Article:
As the cherry trees are in bloom, we expand the welcome mat for our second annual April Fools’ Day quiz now and then. We’re confident this exercise in the historical craze will entertain and challenge in equal measure.
Please note that there is only one correct answer for each question. All the other options are full of distortion, half-truths and outright lies!
question 1 (See “Then 1” photo):
a blob by any other name, Originally built to serve Clyde’s Cleaners, Lower Queen Anne Hill in 1946, the building was converted in 1984 to a ferroconcrete mound known as The Blob. Hate and dear, the structure was demolished in 1997. What was the original purpose of The Blob?
A: Microsoft co-founder Paul Allen’s first draft of MOPOP (His Museum of Popular Culture), also known colloquially as The Blob.
B: The bulbous Moorish fort/Spanish villa theme was the brainchild of developer Anthony Dadvar, who intended to house Isla del Sol, a Mediterranean/Mexican restaurant.
C: The last Queen Anne communal residence of the Love Family, a New Age religious group founded in the late 1960s.
D: An early and unsuccessful attempt at engineered architectural 3D printing by renowned inventor John Williams.
E: A film set, built for James Cameron’s megahit “Aliens” (1986), was never used in actual filming.
Question 2 (See “Then 2” photo):
Who was that masked man? In early 1918, the misnamed “Spanish” flu spread throughout the North West. On October 6, Seattle City Health Commissioner Dr. JS McBride and Mayor Ole Hanson ordered the closure of schools, churches and theaters (you know the drill) to combat the infection. On October 28, he added a mandatory mask order. Seattleites largely obeyed, tearing and twisting their masks until the event celebrated what remarkable event?
A: Armistice Day, November 11, 1918.
B: The arrival of Santa by reindeer sledge at Pioneer Square on November 30, 1918.
C: The conclusion of the five-day Seattle General Strike on February 11, 1919.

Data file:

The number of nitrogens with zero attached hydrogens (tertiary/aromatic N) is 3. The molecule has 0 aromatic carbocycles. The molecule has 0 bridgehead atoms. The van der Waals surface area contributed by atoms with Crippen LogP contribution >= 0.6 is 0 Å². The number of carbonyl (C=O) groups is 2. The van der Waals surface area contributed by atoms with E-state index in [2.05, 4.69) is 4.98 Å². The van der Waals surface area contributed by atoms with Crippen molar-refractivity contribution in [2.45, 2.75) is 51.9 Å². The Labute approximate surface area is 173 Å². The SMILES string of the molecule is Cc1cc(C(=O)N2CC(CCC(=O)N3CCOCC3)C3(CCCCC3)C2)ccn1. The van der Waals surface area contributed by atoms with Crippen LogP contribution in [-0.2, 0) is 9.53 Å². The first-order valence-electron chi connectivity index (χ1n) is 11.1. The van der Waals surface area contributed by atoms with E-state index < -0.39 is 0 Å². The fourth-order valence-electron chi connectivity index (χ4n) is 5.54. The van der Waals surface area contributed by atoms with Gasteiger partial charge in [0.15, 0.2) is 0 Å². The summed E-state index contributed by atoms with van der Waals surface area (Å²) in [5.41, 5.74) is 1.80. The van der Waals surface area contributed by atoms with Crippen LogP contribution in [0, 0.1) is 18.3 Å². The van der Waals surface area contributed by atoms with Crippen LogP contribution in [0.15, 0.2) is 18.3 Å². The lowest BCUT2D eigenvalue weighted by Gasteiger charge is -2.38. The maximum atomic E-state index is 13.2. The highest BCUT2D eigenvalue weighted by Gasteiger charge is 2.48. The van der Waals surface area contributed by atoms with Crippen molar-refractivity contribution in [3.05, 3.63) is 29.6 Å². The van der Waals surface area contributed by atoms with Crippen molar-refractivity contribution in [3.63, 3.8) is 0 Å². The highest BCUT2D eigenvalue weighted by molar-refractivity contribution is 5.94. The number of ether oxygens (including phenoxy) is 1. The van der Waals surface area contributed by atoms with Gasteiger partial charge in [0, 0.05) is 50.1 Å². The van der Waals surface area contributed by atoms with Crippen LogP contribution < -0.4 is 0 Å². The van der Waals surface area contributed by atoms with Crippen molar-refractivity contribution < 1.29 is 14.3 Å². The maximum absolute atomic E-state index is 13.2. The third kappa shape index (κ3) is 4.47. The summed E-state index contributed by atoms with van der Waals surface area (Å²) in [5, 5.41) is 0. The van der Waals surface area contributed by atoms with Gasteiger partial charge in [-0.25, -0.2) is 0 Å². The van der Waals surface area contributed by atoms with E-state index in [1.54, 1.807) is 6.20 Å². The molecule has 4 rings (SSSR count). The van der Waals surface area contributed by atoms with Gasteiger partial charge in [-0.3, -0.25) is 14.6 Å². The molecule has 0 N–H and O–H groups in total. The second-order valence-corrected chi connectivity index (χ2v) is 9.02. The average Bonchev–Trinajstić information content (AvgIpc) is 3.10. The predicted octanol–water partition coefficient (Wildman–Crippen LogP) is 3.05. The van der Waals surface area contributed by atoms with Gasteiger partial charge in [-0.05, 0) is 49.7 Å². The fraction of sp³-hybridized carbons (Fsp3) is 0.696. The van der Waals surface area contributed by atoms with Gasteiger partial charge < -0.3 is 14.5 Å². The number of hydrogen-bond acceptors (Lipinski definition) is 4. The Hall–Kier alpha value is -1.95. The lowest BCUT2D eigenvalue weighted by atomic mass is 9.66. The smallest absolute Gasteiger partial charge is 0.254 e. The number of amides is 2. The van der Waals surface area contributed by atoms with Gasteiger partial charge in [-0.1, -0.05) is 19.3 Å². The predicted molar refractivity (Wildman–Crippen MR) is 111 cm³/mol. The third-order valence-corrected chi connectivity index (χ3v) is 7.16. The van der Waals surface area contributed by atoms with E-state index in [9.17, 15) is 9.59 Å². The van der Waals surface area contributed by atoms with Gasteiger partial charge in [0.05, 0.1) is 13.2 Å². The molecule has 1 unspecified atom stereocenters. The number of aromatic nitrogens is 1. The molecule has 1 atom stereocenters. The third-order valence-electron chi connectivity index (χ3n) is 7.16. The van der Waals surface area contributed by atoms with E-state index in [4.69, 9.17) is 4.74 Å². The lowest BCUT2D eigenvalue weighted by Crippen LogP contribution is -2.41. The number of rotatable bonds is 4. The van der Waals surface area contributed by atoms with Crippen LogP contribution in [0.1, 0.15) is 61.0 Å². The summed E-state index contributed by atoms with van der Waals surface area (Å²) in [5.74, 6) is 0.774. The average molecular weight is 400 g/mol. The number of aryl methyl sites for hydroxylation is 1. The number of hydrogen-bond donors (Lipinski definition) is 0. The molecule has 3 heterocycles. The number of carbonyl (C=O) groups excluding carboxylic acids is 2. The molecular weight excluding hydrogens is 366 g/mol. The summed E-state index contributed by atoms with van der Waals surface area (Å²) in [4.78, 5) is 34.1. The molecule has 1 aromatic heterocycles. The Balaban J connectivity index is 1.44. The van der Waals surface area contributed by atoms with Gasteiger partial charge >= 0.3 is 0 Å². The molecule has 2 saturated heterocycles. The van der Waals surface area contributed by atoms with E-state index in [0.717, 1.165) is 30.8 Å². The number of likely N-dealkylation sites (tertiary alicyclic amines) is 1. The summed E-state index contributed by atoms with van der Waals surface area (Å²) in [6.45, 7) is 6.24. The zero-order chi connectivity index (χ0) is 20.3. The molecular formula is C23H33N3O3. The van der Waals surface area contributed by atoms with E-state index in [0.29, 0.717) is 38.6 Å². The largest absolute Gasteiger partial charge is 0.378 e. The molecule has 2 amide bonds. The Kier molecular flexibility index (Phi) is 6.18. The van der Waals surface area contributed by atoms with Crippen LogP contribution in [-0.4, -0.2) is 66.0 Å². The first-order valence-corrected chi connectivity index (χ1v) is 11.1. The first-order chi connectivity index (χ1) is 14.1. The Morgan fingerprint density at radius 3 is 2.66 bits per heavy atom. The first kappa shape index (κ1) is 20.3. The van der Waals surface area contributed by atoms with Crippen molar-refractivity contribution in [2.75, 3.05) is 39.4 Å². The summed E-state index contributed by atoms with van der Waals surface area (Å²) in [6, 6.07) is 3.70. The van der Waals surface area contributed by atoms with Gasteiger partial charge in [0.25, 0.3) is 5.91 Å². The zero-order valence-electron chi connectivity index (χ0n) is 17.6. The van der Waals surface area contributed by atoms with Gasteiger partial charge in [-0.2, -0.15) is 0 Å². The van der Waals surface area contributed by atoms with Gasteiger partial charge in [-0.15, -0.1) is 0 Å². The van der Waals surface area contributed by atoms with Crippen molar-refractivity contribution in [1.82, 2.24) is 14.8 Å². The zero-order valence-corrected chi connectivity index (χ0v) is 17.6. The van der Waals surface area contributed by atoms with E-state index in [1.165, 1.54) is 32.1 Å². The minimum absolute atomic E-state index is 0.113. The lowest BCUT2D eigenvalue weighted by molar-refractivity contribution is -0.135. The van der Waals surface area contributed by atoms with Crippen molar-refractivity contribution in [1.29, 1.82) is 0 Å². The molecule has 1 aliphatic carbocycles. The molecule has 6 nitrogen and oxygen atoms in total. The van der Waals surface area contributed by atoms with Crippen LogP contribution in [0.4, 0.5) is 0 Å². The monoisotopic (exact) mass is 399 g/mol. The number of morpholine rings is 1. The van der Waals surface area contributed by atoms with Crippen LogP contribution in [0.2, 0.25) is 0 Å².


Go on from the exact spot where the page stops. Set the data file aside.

D: The withdrawal of the 63rd Coast Artillery from World War I on 12 March 1919.
E: The mask order was never suspended.
Question 3 (See “Then 3” photo):
all you have to do is whistle, Vessels on the Black Ball Line, from which today’s Washington State Ferries directly disembark, signal arrival and departure with a whistle blast. To this day, every captain and vessel uses the Signature Tots. Which is the standard whistle sequence used by Seattle Ferries?
A: A single melancholy explosion.
B: Three medium-long honks, a translation of the “S” in Morse code for Seattle.
C: One long and two short sacks, known by marine afficionados as “one warp and two woofs.”
D: All signal patterns are at the captain’s discretion, reflecting the captain’s mood.
E: Short, repeated bursts, used only as small-craft warnings during pea-soup fog.
Question 4 (see “now” photo):
thirty degrees of separation, Many readers will be familiar with the popular monument “Jesus Christ Made Seattle Under Protest,” which calls for locals to remember the sequence of city streets (Jefferson and James/”Jesus,” Cheri and Columbia/”Christ,” Marion and Madison). humming under the breath. / “Med,” Spring & Seneca / “Seattle,” University & Union / “Under,” Pike & Pine / “Protest”). Yet all bets are off at Pioneer Square, where, north from Yesler, each road turns 30 degrees to the northwest, resulting in a strange tangle of angles. How did this come about?
A: The Seattle Fault runs directly under Yesler. In 1854, an earthquake caused massive seismic displacement, forever changing the shape of the young city.
B: To the south of Yslar, the swampy tideland swamps made accurate mapping impossible.
C: Yesler was the clergy-mandated northern boundary of Seattle’s original red-light district. Its angled streets, in 1855, provided “ample warning of a turn towards sin” by the Pontifical Rev. David Blaine.
D: Road grids collided as a result of unresolved land-plate disputes between early white settlers David “Doc” Maynard, Arthur Denny, and Carson Boren.
E: Fake news. Cartographers and geographers have colluded in promoting this hypothetical twist. Real Seattle streets run straight like an arrow.
One Correct Answer: You are a Mercer mess.
Two Correct Answer: You tore the viaduct!
Three Correct Answer: You are a pike pundit.
Four Correct Answer: You’ve got a Seattle chill.